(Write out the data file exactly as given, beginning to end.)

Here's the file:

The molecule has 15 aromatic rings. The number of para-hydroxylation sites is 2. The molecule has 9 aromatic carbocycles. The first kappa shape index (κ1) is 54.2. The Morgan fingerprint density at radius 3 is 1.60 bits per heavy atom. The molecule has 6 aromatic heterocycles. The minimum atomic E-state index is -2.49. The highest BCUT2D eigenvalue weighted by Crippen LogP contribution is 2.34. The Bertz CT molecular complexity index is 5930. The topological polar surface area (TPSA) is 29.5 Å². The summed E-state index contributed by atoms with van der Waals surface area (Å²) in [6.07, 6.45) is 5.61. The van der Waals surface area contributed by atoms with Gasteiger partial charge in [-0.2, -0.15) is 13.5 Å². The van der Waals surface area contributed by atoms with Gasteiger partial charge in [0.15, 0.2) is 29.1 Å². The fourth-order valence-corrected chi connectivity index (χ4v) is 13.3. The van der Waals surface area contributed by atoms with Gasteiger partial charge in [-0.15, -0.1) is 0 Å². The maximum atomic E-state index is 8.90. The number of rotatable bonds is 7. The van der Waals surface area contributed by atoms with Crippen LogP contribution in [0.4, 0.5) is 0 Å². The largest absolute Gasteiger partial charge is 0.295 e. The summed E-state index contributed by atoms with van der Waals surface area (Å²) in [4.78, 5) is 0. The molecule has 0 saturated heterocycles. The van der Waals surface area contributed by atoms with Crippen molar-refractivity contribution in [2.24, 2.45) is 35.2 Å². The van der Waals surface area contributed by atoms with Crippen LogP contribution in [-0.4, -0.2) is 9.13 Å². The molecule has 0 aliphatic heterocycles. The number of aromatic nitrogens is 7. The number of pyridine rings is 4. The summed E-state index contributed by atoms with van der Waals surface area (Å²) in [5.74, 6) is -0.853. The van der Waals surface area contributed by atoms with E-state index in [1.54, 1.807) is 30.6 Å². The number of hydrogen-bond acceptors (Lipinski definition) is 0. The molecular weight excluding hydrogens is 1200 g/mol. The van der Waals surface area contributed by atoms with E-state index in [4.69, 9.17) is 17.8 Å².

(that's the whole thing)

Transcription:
The molecule has 15 aromatic rings. The number of para-hydroxylation sites is 2. The molecule has 9 aromatic carbocycles. The first kappa shape index (κ1) is 54.2. The Morgan fingerprint density at radius 3 is 1.60 bits per heavy atom. The molecule has 6 aromatic heterocycles. The minimum atomic E-state index is -2.49. The highest BCUT2D eigenvalue weighted by Crippen LogP contribution is 2.34. The Bertz CT molecular complexity index is 5930. The topological polar surface area (TPSA) is 29.5 Å². The summed E-state index contributed by atoms with van der Waals surface area (Å²) in [6.07, 6.45) is 5.61. The van der Waals surface area contributed by atoms with Gasteiger partial charge in [-0.2, -0.15) is 13.5 Å². The van der Waals surface area contributed by atoms with Gasteiger partial charge in [0.15, 0.2) is 29.1 Å². The fourth-order valence-corrected chi connectivity index (χ4v) is 13.3. The van der Waals surface area contributed by atoms with Gasteiger partial charge in [-0.15, -0.1) is 0 Å². The maximum atomic E-state index is 8.90. The number of rotatable bonds is 7. The van der Waals surface area contributed by atoms with Crippen LogP contribution in [0.4, 0.5) is 0 Å². The largest absolute Gasteiger partial charge is 0.295 e. The summed E-state index contributed by atoms with van der Waals surface area (Å²) in [4.78, 5) is 0. The molecule has 0 saturated heterocycles. The van der Waals surface area contributed by atoms with Crippen molar-refractivity contribution in [2.24, 2.45) is 35.2 Å². The van der Waals surface area contributed by atoms with Crippen LogP contribution in [-0.4, -0.2) is 9.13 Å². The molecule has 0 aliphatic heterocycles. The number of aromatic nitrogens is 7. The number of pyridine rings is 4. The summed E-state index contributed by atoms with van der Waals surface area (Å²) in [5.74, 6) is -0.853. The van der Waals surface area contributed by atoms with E-state index in [1.54, 1.807) is 30.6 Å². The number of hydrogen-bond acceptors (Lipinski definition) is 0. The molecular weight excluding hydrogens is 1200 g/mol. The van der Waals surface area contributed by atoms with E-state index in [4.69, 9.17) is 17.8 Å².